Selleck has appeared in more then 50 films and television roles since “Magnum P.l.,” including “Three Men and a Baby”, “Quigley Down Under”, “Mr. Baseball”, and “Lassiter”. He also appeared as Dr. Richard Burke on “Friends” and as A.J. Cooper on the TV series “Las Vegas”.
Selleck was born in Detroit, Michigan. While working as a model, he attended the University of Southern California on a basketball scholarship where he played for the USC Trojans men’s Basketball team.
He began his career with bit parts in smaller movies, like “Myra Breckinridge”, “Coma”, and “The Seven Minutes”.
Selleck is an avid outdoorsman, marksman and firearms collector. He played the frontier marshal Orrin Sackett in the 1979 film “The Sacketts”, opposite Sam Elliott and Western legends Glenn Ford and Ben Johnson. He played the role of Thomas Magnum in 1980 after filming six other TV-pilots that were never sold.
Born in Kilkenny, Ireland, in 1942, Grace attended Kilkenny College. He then moved to England, joined boxing, weight-lifting, wrestling and fencing clubs, and worked at Butlin’s.
He then trained as an actor at the Mountview Theatre School, in London, and joined a stunt agency. His first jobs were in commercials, such as the Cadbury’s Milk Tray campaign, in which he jumped from a bridge on to a train, was lifted from a sports car and dropped on a hotel roof and, finally, jumped from a cliff on to a moving truck, before diving into a lake to deliver the chocolates to a woman on a boat.
His first film was the television spin-off “Dr Who and the Daleks” (1965). Like many stunt performers, he was cast in a role that demanded his special skills, as he was in pictures such as “Who Dares Wins” (1982) and “Curse of the Pink Panther” (1983), and television programs that included “The Onedin Line”(1972) and “The Protectors” (1973).
In “You Only Live Twice” (1967), starring the screen’s original Bond, Sean Connery, Grace was one of a host of stunt performers taking part in the climactic volcano eruption scene where Bond gives an elite ninja force access to the villain Blofeld’s secret base. Grace underwent four weeks of intensive training,scaling nets, sliding down ropes and practising trampoline “explosions,” before the sequence was shot.
In 1969, he was Oliver Reed’s fencing double in “The Assassination Bureau”. He fought with Anthony Hopkins in “When Eight Bells Toll” (1971), and did stunts with Kirk Douglas in “To Catch a Spy” (1971), after seven months out of action as a result of breaking his neck in “Scrooge” (1970).
Performing as Roger Moore’s stunt double in the James Bond films brought Martin Grace respect throughout the industry, but, because of the nature of his job, he was never a “Star”. He also did stunts for some of the early Cadbury’s Milk Tray commercials.
Grace first stood in for Moore in the 1977 picture “The Spy Who Loved Me”, driving a Lotus Esprit through the winding streets of Sardinia in a furious chase, with the express instruction that the car had to be returned to its manufacturer intact. He followed this with Bond’s fight with the steel-jawed henchman Jaws on top of a cable car 1,300 feet above ground in Rio de Janeiro in “Moonraker” (1979). The action continued in the air in “For Your Eyes Only” (1981), with Grace hanging on to the outside of a remote-controlled helicopter for the pre-title sequence. Later, in Moore·s final Bond film, A View to a Kill (1985), the stunt performer did more aerial acrobatics, on the Eiffel Tower and San Francisco’s Golden Gate Bridge.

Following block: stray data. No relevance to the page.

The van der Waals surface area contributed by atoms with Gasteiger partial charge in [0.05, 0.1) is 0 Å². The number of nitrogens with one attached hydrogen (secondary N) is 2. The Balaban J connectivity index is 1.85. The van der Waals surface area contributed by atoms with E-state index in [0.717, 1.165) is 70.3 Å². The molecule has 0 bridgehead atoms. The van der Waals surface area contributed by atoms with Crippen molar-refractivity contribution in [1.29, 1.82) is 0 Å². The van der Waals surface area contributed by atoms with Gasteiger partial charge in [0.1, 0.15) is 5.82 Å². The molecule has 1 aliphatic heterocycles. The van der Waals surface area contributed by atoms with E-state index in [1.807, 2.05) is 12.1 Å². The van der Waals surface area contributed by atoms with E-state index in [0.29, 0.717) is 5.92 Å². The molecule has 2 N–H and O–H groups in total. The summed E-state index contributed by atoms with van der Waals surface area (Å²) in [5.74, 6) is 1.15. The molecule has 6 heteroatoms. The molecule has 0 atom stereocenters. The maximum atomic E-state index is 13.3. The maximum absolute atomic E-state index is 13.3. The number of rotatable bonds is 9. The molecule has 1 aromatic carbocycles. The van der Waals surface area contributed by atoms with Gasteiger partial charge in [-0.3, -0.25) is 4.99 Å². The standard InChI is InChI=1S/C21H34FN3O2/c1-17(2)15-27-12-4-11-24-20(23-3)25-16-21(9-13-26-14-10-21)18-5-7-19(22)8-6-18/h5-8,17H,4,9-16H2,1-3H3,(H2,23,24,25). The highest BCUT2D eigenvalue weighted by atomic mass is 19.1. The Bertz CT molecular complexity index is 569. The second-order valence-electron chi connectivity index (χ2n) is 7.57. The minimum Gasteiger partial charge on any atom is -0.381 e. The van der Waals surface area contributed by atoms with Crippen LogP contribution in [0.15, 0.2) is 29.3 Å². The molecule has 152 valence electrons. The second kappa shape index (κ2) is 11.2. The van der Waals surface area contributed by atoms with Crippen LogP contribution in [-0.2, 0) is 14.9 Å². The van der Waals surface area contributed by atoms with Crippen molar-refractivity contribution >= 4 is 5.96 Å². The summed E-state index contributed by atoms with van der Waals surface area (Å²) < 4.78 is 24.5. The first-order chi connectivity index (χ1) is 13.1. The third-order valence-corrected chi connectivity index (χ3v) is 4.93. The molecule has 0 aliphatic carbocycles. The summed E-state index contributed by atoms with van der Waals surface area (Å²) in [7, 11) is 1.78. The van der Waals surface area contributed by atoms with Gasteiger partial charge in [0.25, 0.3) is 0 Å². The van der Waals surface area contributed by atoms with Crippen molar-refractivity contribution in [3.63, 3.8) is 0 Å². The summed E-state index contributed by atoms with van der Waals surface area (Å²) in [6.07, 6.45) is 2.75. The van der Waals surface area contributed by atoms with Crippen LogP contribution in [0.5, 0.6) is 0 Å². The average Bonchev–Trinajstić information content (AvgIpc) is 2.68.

But during Octopussy (1983) a complicated stunt involving a train and a car went horribly wrong while shooting on the Nene Valley railway. A helicopter was to shoot the action from the air, but communication was lost between Grace, the pilot, the train driver and the rest of the stunt team, and Grace smashed into a wall, fracturing his pelvis and damaging his thigh. “The impact was so lightning fast that I only realised that I had hit something when I found I was hanging prone for dear life on the side of the train!” he recalled. “Adrenalin was pumping through my arms like never before. I looked down and saw my trouser leg had been ripped off and saw my thigh bone through the gash in my thigh muscle.”
Grace appeared in a show that toured Scandinavia in 1974 and starred the Norwegian stunt performer Arne Berg. The experience of doing six
performances a week that required high falls, car crashes, motorcycle jumps, fights and tunnels of fire stood him in good stead when he was asked to double for Roger Moore in five Bond films. He also doubled for Richard Kiel, as the villain Jaws, in both “The Spy Who Loved Me “(1977) and “Moonraker” (1979).
This also led Grace to become Moore’s stunt double in some of the star’s other films, “The Wild Geese” (1978), “Escape to Athena” (1979), “North Sea Hijack” (1979), “The Sea Wolves” (1980) and “The Naked Face” (1984). Also among the 70-plus films in which he did stunt work were “Superman” (1978), “Raiders of the Lost Ark” (1981), “Brazil” (1985), “King Arthur” (2004), “Ella
Enchanted” (2004) and “The Number 23” (2007). He had extra
responsibility, as stunt coordinator, on pictures such as “High Spirits” (1988), “Erik the Viking” (1989), “Nuns on the Run” (1990), “Patriot Games” (1992) and “Angela’s Ashes” (1999).
|If interested in learning more about the Hall of Fame, please contact John Hagner (Founder) at 435 260-2160.
Hall of Fame website: www.stuntmen.org
John Hagner (Founder) is also the Artist of the Stars.
His Celebrity Portrait Drawings are available at telephone 435-259-7000,
50 W. 400 N, Moab, Utah 84532.
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